Reports of environmental, social and governance (ESG) investing and new products tend to focus on the equity side of investing, but an Insights report from Lazard Asset Management argues there is value in investing in green bonds.
Yvette Klevan, managing director and portfolio manager/analyst at Lazard explains in her report that a green bond is a standard fixed income instrument whose proceeds are used to finance “green” or environmentally friendly projects. “This type of investment is compatible with an ESG framework (especially the environmental and social factors). In the past, investors have tended to focus more specifically on governance factors to better understand the risks and opportunities associated with lending to different entities. Today, however, instruments like green bonds are allowing investors to directly address the environmental and social aspects of their investments. Proceeds from green bonds issued to finance solar or wind projects, for instance, may also provide clean water, lessen pollution, and introduce a sustainable energy source to remote areas,” she says.
Klevan adds that green bonds are particularly important to the clean energy, infrastructure, and transportation industries as they allow countries and companies to obtain funding to achieve positive and sustainable environmental and social goals. “Ultimately, we believe that an active and tactical approach to investing in green bonds may allow investors to better manage risk factors, such as those relating to currencies and rates,” she says.
According to the report, demand for green bonds is surging. Green bond issuance has steadily increased since 2007 and is expected to surpass $250 billion in 2018.
Green bond principles and investment opportunities
Rules continue to emerge to govern the nascent green bond sector, according to Klevan, who notes that the Green Bond Principles (GBP) are currently the most well-established framework for evaluating these instruments. The GBP were developed by the International Capital Markets Association and have four components: use of proceeds, process for project evaluation, management of proceeds, and project reporting. These are voluntary guidelines and the determination of what constitutes a green bond is still left to the issuers and underwriters.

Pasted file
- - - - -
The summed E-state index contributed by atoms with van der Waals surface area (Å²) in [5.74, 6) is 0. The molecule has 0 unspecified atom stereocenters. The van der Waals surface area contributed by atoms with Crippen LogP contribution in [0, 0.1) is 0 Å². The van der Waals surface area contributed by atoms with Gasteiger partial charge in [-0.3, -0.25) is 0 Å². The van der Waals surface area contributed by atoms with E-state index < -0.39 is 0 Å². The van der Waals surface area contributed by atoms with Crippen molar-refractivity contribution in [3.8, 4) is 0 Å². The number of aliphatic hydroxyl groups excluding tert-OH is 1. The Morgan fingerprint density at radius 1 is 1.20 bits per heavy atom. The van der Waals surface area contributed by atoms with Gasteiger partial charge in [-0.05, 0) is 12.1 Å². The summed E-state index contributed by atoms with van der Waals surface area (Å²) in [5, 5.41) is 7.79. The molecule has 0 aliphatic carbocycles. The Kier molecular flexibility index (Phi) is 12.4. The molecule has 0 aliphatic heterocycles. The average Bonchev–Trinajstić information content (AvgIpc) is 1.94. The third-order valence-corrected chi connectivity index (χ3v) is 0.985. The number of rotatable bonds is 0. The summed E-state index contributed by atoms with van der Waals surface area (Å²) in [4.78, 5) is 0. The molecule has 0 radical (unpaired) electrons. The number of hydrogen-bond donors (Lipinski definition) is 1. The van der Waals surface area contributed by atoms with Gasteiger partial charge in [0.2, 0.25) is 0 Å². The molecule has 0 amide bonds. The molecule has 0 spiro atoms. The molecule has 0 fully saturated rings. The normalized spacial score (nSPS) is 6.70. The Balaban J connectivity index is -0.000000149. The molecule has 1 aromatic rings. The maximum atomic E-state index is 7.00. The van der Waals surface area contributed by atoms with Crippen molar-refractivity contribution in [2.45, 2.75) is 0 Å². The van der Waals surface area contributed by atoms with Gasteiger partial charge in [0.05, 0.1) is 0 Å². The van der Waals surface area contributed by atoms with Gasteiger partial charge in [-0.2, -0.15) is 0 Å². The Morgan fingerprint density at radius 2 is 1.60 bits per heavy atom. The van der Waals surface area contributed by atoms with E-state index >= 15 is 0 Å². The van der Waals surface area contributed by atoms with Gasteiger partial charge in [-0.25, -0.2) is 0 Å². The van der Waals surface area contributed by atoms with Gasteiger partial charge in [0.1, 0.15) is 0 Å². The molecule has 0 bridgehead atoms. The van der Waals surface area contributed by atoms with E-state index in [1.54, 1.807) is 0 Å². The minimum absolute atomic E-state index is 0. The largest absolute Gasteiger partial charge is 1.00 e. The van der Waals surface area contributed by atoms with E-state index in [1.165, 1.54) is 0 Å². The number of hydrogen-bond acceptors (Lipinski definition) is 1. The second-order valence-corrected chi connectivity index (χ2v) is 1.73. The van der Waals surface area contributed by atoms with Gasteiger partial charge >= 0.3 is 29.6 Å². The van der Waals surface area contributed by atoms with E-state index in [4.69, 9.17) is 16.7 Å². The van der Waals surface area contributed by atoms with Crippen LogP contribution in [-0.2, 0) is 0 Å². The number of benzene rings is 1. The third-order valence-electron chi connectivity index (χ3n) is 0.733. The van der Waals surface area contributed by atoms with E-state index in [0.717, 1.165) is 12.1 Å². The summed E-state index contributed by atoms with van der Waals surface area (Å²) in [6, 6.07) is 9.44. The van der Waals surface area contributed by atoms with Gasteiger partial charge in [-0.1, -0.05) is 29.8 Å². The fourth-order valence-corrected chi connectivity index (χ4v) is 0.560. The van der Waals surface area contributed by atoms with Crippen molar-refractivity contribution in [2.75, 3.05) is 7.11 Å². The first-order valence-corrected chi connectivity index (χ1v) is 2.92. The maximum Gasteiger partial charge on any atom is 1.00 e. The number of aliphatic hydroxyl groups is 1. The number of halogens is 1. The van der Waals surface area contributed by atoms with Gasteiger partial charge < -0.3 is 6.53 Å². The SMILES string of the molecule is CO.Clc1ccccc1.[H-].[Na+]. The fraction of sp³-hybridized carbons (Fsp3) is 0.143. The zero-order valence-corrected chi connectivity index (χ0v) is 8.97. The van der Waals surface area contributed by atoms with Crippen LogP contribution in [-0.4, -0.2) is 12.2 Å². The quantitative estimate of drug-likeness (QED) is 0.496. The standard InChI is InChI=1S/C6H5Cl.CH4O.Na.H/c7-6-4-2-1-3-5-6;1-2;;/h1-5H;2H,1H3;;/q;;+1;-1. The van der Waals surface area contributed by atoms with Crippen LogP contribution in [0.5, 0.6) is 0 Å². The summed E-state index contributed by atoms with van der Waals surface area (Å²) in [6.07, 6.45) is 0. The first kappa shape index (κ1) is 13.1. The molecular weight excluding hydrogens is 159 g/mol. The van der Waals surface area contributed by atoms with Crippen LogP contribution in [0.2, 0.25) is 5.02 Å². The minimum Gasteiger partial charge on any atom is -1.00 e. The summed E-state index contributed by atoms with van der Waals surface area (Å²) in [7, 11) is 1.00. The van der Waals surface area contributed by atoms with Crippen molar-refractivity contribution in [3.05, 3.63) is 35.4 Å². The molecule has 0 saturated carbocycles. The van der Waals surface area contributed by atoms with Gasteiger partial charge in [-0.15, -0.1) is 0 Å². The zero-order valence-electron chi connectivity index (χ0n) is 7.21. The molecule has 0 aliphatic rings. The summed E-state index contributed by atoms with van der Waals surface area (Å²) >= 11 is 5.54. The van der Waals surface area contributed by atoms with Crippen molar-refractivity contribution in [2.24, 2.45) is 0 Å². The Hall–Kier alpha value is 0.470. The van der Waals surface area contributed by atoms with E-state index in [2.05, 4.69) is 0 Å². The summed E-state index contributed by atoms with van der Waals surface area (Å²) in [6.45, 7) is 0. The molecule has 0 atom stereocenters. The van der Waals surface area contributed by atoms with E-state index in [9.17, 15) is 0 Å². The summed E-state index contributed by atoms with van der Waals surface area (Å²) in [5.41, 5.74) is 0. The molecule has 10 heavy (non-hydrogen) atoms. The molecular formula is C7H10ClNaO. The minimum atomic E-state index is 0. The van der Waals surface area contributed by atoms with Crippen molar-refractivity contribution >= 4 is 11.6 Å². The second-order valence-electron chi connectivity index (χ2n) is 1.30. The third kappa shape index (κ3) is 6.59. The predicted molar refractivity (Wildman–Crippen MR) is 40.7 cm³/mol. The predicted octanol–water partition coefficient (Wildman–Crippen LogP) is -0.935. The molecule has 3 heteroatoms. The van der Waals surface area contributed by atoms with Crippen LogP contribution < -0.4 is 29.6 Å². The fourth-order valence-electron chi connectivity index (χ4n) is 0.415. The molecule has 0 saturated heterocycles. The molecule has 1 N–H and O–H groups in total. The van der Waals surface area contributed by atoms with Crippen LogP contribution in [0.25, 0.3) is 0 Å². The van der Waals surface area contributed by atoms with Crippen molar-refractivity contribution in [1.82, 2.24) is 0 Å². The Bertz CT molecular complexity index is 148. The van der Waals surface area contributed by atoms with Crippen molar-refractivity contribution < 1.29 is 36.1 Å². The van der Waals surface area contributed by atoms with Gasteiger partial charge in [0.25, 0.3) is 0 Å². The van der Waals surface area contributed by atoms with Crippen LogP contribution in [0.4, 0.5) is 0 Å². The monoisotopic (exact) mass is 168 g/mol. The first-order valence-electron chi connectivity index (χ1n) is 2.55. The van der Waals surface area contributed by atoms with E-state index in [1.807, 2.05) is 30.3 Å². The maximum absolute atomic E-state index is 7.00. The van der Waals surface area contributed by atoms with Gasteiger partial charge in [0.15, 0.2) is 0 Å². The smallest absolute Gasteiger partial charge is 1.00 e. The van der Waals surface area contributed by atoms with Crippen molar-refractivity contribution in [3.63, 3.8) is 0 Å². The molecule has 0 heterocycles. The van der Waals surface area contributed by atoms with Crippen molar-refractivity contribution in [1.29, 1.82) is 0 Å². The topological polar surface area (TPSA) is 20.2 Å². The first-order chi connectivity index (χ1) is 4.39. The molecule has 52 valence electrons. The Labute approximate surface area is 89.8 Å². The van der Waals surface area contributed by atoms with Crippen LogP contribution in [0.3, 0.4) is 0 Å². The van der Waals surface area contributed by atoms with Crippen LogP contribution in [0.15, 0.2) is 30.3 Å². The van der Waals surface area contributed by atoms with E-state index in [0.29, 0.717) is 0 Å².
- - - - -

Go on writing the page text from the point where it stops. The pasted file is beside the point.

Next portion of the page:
Moody’s constructed a methodology to assess the environmental credentials of issuers. Its framework evaluates the issuer’s approach to managing, administering, allocating, and reporting on the projects financed by green bonds, and produces a composite grade ranging from “Excellent” (GB1) to “Poor” (GB5). The use of proceeds carries the largest weighting (40%) in their score. S&P also launched a Green Evaluation Tool to score green projects according to the quality of governance, transparency of a transaction, and the environmental impact associated with the project.
As for choosing green bond investments, Klevan says the Bloomberg Barclays MSCI Global Green Bond Index draws heavily from the GBP and has a stated aim to offer investors an objective, robust measure of the green bond market.
“As society focuses on reducing its carbon footprint, we believe portfolios that recognize this secular trend and proactively reduce their carbon exposure may be better positioned to outperform the broad market. We believe an investment approach that emphasizes sustainability is better placed to add value in the long run. Based on our observations as managers of global fixed income portfolios, the integration of ESG factors and green bonds into the investment process can help investors reap opportunistic gains as well as defend returns,” Klevan concludes.
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